Every business, including yours, should create content. Whether you sell widgets, offer a service or run a technology company, one of the best ways to connect with your leads and customers is through useful, interesting content that engages them.
Every content creator (yes, this means you) should have a style guide. A style guide will ensure consistency in how your company communicates, which leads to a better reader experience.
Even if readers don’t realize it on a conscious level, inconsistencies can distract from the message and make the brand seem less professional and reliable. It means that your brand will sound like your brand, no matter who is doing the writing on a given day.
What Is a Style Guide?
Style guides, also called manuals of style, are reference documents that set standards and describe best practices for word choice, spelling, grammar and punctuation. Some widely used style guides include:
- Associated Press (AP) Stylebook (commonly used by journalists and bloggers)
- Chicago Manual of Style (a popular choice for academics and authors of all types)
- APA Style (used in social sciences)
- AMA Manual of Style (used by the medical community)
- Yahoo! Style Guide (a newer guide used primarily for digital publishing)
- Modern Language Association (MLA) Handbook (used in the arts and literature)
If you’re familiar with any of these common guides, you might be thinking, “What? You expect me to write a 300-page tome on grammar and spelling?” And the answer is no. Absolutely not.
In fact, these common style guides exist so that every company and publication does not need to start by inventing the wheel.
When we say your brand should have its own style guide, we mean a “house guide” consisting of words, phrases and usage that are unique to your industry or company.
What Should Be Included?
Start by choosing which of the major style manuals (likely one of the ones listed above, although others are available) you want to use as the foundation for your company’s style. You’ll also select a designated dictionary — yes, there are differences, and plenty of them.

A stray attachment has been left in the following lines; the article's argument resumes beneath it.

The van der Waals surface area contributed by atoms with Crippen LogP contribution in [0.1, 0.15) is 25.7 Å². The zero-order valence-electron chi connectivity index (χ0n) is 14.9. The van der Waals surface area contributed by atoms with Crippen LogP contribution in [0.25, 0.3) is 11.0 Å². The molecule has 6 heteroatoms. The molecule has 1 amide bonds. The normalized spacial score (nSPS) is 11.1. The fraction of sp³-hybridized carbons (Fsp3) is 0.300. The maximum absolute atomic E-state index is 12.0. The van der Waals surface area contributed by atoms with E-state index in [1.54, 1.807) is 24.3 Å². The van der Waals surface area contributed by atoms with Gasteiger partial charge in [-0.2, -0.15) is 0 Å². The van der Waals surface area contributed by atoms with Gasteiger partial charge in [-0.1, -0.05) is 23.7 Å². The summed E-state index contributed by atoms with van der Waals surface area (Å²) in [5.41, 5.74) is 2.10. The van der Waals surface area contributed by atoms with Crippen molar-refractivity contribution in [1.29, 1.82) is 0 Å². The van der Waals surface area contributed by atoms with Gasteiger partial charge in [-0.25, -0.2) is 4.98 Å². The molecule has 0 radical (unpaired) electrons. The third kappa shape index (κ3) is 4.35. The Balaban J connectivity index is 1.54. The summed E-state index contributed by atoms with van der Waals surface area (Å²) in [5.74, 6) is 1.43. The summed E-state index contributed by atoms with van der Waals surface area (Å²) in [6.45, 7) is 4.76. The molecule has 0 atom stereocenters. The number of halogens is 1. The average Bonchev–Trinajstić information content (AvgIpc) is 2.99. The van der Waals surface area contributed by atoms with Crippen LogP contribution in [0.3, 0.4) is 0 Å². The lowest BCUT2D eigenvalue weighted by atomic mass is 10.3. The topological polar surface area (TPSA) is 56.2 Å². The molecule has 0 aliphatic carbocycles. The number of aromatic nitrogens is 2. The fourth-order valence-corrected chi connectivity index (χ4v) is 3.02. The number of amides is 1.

The rest of your house style guide will consist of words and phrases not found in your style manual and/or dictionary of choice, as well as ways that your brand’s style will differ from these documents. Some examples might include:
- You are using a style manual that recommends the serial comma but would prefer not to use it. (It’s that comma before “and” or “or” in a series).
- Your dictionary of choice says to hyphenate “e-mail,” but you’d prefer “email.”
- You want to list specific words or phrases pertaining to your brand that aren’t listed in the dictionary. (Apple’s massive, 197-page style guide does a lot of this, as you would imagine: “iMac” not “Imac,” “AirPort” not “Airport”).
MailChimp's style guide
You may also want to take the lead of MailChimp’s savvy but untraditional style manual and include sections on your organization’s writing goals, tone and voice. It stipulates that MailChimp should be represented with writing that is clear, useful, friendly and appropriate — going so far as to say, “Write like a human. Don’t be afraid to break a few rules if it makes your writing more relatable.”
What do you want your company’s writing to convey? Your style guide is the perfect place to convey that.
What Should Not Be Included?
A house style guide is not the place to teach your team the basics of grammar and spelling. Let your chosen foundation style guide and dictionary do the heavy lifting when it comes to that. Don’t fret over explaining the difference between “it’s” and “its.” That has been done before — many times in many places — and the answer is always the same.
That’s the key to whether you should include something: Is there a universal correct answer? If yes, leave it out.
Your house style guide should serve to explain your brand’s preferred usage when there is more than one option.
What Makes a Good Style Guide?
Your style guide is designed to be a reference document, not a novel. Very few people will read it cover to cover. Instead, it will be consulted as needed to answer questions. It should be well-organized and straightforward so that users can quickly and easily find the answer they are looking for.
National Georgaphic's style manual includes a thorough alphabetical listing, notes, sources, and and a search bar.
For that same reason, it’s also useful (though not vital) to have a searchable version. National Geographic’s style manual is a great example of an online version, but your guide can also be a searchable PDF or Word document.
Your style guide is a living document that will evolve and grow over time. One person in your organization should act as the keeper of the guide, updating it as needed. That person should be thorough and well organized with an impeccable grasp on grammar and usage rules.
Developing your own house style guide may seem like a lot of work, but you’ll be surprised by how quickly it can come together — and just how helpful it can be in creating more consistent, professional content.